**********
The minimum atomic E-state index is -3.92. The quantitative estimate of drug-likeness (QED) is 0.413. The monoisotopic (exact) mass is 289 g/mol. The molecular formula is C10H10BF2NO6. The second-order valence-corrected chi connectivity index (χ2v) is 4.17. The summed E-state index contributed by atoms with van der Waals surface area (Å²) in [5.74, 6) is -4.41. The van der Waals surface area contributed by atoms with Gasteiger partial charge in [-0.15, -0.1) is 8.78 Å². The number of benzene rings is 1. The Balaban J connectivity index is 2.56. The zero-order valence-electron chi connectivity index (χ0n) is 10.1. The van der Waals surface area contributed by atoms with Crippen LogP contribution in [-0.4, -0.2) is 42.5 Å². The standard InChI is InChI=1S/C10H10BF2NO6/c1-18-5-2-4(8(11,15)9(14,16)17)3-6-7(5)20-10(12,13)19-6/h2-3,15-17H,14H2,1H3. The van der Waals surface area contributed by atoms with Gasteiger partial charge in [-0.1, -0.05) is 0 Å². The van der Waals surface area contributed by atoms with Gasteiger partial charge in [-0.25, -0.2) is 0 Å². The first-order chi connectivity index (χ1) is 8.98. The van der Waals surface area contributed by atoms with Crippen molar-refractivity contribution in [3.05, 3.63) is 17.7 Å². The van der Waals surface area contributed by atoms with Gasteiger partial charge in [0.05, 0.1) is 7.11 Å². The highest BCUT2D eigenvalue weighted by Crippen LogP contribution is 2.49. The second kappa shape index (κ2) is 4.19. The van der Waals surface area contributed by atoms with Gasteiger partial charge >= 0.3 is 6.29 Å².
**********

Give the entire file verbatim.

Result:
The minimum atomic E-state index is -3.92. The quantitative estimate of drug-likeness (QED) is 0.413. The monoisotopic (exact) mass is 289 g/mol. The molecular formula is C10H10BF2NO6. The second-order valence-corrected chi connectivity index (χ2v) is 4.17. The summed E-state index contributed by atoms with van der Waals surface area (Å²) in [5.74, 6) is -4.41. The van der Waals surface area contributed by atoms with Gasteiger partial charge in [-0.15, -0.1) is 8.78 Å². The number of benzene rings is 1. The Balaban J connectivity index is 2.56. The zero-order valence-electron chi connectivity index (χ0n) is 10.1. The van der Waals surface area contributed by atoms with Crippen LogP contribution in [-0.4, -0.2) is 42.5 Å². The standard InChI is InChI=1S/C10H10BF2NO6/c1-18-5-2-4(8(11,15)9(14,16)17)3-6-7(5)20-10(12,13)19-6/h2-3,15-17H,14H2,1H3. The van der Waals surface area contributed by atoms with Gasteiger partial charge in [-0.1, -0.05) is 0 Å². The van der Waals surface area contributed by atoms with Gasteiger partial charge in [-0.25, -0.2) is 0 Å². The first-order chi connectivity index (χ1) is 8.98. The van der Waals surface area contributed by atoms with Crippen molar-refractivity contribution in [3.05, 3.63) is 17.7 Å². The van der Waals surface area contributed by atoms with Gasteiger partial charge in [0.05, 0.1) is 7.11 Å². The highest BCUT2D eigenvalue weighted by Crippen LogP contribution is 2.49. The second kappa shape index (κ2) is 4.19. The van der Waals surface area contributed by atoms with Gasteiger partial charge >= 0.3 is 6.29 Å².